Lawsuit Serves as Notice in Claim Against Texas County

October 8, 2010

The Texas Supreme Court has determined that a lawsuit filed against a “governmental unit” within six months of an incident can be regarded as sufficient notice under the Texas Tort Claims Act. The high court’s ruling reverses the dismissal by the Court of Appeals for the 14th District of Texas of a suit against a Texas county. The case was remanded back to the trial court.

In Glenn Colquitt v. Brazoria County, NO. 09-0369, the Texas Supreme Court found that because all of the pertinent details that are required in notice to a governmental unit in Texas when filing a claim against it were included in a lawsuit filed within the six-month deadline, the lawsuit itself “constitutes proper notice.”

The Supreme Court’s written opinion describes the case as follows:

“Glen Colquitt was injured in a fall while working for a private contractor at the Brazoria County jail. Within two months of his accident, Colquitt filed suit against Brazoria County alleging negligence and premises liability. Colquitt served the County with his petition, but he did not otherwise provide separate written notice of his claim.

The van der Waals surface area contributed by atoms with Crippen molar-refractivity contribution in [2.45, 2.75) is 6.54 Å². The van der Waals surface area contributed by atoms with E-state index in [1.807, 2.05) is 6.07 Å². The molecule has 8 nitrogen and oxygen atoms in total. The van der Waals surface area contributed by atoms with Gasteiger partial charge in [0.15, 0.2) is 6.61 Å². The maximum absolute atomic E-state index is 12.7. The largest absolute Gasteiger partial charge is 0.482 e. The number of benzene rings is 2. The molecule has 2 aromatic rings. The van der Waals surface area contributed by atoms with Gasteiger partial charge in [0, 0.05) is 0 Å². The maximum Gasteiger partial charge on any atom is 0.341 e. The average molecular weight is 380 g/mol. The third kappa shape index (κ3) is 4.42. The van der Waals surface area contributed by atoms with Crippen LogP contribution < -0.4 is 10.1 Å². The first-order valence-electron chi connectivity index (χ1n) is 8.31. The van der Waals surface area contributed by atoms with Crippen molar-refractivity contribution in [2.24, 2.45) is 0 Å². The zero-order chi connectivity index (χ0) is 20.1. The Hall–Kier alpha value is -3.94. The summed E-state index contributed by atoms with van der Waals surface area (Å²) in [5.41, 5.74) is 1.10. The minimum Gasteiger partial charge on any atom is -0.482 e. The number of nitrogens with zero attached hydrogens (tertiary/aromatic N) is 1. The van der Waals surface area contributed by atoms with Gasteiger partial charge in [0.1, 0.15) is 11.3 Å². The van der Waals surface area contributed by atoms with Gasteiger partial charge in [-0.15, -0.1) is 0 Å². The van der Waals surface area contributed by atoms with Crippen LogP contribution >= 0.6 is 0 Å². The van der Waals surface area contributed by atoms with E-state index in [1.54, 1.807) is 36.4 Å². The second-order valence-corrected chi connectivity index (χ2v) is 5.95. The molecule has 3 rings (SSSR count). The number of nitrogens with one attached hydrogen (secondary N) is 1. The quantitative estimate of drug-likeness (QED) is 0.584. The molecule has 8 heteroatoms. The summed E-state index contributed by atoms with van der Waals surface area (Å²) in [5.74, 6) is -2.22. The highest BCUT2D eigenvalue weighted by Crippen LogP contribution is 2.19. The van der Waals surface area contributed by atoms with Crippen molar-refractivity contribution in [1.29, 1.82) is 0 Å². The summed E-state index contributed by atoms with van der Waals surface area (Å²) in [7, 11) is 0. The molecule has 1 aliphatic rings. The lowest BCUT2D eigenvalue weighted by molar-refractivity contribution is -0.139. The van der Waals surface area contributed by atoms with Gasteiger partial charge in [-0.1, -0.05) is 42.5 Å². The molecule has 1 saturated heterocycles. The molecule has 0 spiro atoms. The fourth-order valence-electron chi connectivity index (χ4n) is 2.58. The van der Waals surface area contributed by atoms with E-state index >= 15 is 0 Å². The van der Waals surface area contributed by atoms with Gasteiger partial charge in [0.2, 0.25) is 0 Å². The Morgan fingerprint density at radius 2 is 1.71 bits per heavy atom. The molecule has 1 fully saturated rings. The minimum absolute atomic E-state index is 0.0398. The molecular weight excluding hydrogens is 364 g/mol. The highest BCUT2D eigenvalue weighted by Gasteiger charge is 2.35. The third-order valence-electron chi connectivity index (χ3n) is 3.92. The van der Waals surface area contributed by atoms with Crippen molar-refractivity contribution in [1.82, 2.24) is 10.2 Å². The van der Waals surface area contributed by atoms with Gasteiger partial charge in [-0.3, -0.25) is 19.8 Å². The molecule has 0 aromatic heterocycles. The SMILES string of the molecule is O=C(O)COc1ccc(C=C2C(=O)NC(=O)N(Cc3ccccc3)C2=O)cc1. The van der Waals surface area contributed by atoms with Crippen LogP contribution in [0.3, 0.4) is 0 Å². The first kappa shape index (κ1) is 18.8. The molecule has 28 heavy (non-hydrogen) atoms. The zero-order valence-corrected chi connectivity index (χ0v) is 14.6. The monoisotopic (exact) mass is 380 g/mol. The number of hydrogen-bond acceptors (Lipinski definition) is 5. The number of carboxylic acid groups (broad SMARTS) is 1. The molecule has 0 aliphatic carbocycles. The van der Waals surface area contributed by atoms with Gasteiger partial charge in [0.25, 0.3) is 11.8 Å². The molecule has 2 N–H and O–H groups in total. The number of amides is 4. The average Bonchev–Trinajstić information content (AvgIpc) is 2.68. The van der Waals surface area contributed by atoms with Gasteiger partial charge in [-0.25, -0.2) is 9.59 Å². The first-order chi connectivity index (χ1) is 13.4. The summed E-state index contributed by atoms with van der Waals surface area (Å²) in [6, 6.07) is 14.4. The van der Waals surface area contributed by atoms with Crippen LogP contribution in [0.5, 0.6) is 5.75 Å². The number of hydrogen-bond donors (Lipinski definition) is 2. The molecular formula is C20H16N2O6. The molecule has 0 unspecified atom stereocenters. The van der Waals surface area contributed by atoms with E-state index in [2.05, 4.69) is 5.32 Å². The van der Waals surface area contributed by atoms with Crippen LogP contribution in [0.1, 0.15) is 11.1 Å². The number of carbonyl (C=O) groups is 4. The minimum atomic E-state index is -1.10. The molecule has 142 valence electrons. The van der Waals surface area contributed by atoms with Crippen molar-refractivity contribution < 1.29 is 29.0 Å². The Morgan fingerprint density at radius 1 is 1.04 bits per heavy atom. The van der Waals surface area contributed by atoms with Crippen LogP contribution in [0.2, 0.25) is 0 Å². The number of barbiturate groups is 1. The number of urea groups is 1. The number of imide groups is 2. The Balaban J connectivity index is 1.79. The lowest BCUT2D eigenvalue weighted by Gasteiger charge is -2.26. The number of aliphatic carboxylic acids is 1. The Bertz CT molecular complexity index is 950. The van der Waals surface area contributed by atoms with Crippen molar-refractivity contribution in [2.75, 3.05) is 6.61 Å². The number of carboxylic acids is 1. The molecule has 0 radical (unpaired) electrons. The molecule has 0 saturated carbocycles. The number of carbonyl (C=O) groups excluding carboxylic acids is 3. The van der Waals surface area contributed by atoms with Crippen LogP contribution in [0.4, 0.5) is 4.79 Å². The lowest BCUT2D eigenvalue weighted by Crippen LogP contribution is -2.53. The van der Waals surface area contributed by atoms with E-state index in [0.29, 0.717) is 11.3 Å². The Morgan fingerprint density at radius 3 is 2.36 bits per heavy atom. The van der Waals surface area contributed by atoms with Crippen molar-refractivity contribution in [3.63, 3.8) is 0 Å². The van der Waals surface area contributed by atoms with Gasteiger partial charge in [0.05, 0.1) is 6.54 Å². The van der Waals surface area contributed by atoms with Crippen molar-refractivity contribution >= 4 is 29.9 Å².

“About two years later, the County filed a plea to the jurisdiction, contending that Colquitt’s failure to provide written notice deprived the trial court of jurisdiction under the Tort Claims Act.”

The trial court denied the county’s plea, after which the county appealed to the higher court. The court of appeals sided with the county, reversed the trial court’s finding and rendered “judgment that Colquitt’s lawsuit be dismissed.”

According to court documents, the appeals court read state statute as requiring that “formal or actual notice precede the filing of any lawsuit against the governmental unit, even those lawsuits filed within six months of the injury-producing incident.”

The high court, however, said the appeals court erred in its reasoning. “The Tort Claims Act does not require pre-suit notice when the claimant’s lawsuit provides all the requisite information and is served within six months of the incident,” the Court stated in its opinion.

It found that the suit filed within two months after the incident “provided the requisite notice.”

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